There is some apprehension regarding the safety of raspberry ketones. Their chemical makeup is similar to a chemical stimulant called “synephrine.” Like most stimulants, this can cause jitteriness, an increase in blood pressure and in heart rate. Like hCG, the FDA does not support raspberry ketones as a safe weight loss supplement.

The Paleo Diet
The big diet craze of the moment is the Paleo or Caveman Diet. The diet centers around the idea of eating plants and animal products similar to those our paleolithic ancestors ate. Supporters of the diet believe our bodies today are similar to the first humans, and eating the way they did will mean a healthier body and immune system.

The problems are several. For one, the diet excludes dairy and many types of grains that the author of the diet, Loren Cordain, PhD says, “our current genome has not adapted to.” Yet, any diet that excludes entire food groups usually leads to a host of health problems and deficiencies. In a country that is deficient in calcium and vitamin D it would be against better judgment to eliminate the main source of these two nutrients from the diet. The diet also excludes any foods grown after agriculture began such as potatoes and certain legumes, and it requires the elimination of all processed and refined foods. Nutrition experts also question the logic behind the diet, arguing that our bodies have evolved along with the environment to handle whole grains and dairy products that were not around during the caveman era.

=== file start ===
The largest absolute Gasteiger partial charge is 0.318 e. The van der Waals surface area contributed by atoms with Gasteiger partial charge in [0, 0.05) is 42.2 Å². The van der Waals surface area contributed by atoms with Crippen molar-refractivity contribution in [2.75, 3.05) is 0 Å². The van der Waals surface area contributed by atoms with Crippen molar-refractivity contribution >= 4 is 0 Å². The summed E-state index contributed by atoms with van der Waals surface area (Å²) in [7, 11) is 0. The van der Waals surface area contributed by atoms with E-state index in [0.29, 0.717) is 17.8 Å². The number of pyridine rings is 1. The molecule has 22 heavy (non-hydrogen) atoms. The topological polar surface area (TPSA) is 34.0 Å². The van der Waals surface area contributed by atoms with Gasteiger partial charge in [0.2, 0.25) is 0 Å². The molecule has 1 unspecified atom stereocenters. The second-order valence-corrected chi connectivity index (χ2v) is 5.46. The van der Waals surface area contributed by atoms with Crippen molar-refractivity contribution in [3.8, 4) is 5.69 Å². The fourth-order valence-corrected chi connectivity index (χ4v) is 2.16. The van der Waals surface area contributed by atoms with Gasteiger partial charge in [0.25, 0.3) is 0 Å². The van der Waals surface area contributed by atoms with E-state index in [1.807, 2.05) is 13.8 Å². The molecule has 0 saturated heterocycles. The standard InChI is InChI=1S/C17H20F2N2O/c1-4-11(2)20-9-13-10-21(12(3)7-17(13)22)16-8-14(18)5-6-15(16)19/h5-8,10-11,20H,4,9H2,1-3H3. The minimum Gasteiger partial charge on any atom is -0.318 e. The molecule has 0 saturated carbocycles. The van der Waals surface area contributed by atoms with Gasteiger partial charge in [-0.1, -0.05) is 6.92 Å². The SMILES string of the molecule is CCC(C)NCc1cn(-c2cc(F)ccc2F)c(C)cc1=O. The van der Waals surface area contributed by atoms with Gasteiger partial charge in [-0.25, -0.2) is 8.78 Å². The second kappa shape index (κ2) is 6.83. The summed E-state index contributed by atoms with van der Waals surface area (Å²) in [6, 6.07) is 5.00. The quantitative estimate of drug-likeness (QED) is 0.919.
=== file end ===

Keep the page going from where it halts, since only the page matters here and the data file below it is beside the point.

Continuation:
Considering the lack of wild game and most people’s inability to cultivate plant food, it is not possible to follow the diet the exact way the paleolithic people ate. While most nutrition experts would encourage a diet void of unprocessed foods, if you do not have a gluten or dairy allergy or intolerance, it is important to include foods that contain the two as part of a well-balanced diet.

The Paleo diet, hCG diet, and raspberry ketone supplements can take their place on the shelf with all the other diet fads that have come and gone. When all is said and done, the best we can do for our health and well-being is to eat well-balanced meals and snacks that are focused on produce, whole grains, low-fat dairy and lean protein. Pair that with an active lifestyle and you will not need to waste your money or your time on the newest diet that turns up in the year 2013.

Author's Bio: 

Bonnie R. Giller helps chronic dieters and people with medical conditions like diabetes take back control so they can get the healthy body and life they want. She does this by creating a tailored solution that combines three essential ingredients: a healthy mindset, nutrition education and caring support. The result is they lose weight and keep it off without dieting and live a healthy life symptom free.

Bonnie is a Registered Dietitian (R.D.), Certified Dietitian-Nutritionist (CDN) and Certified Diabetes Educator (C.D.E.) with specialized training in Intuitive Eating. She offers programs for the chronic dieter to achieve long lasting weight loss, for people with diabetes to attain blood sugar control and prevent diabetes complications, and for those suffering with irritable bowel syndrome to identify their food triggers so they can enjoy a symptom free life. Bonnie also treats a variety of other medical conditions, and offers a nutrition program teaching young children how to make healthy food choices.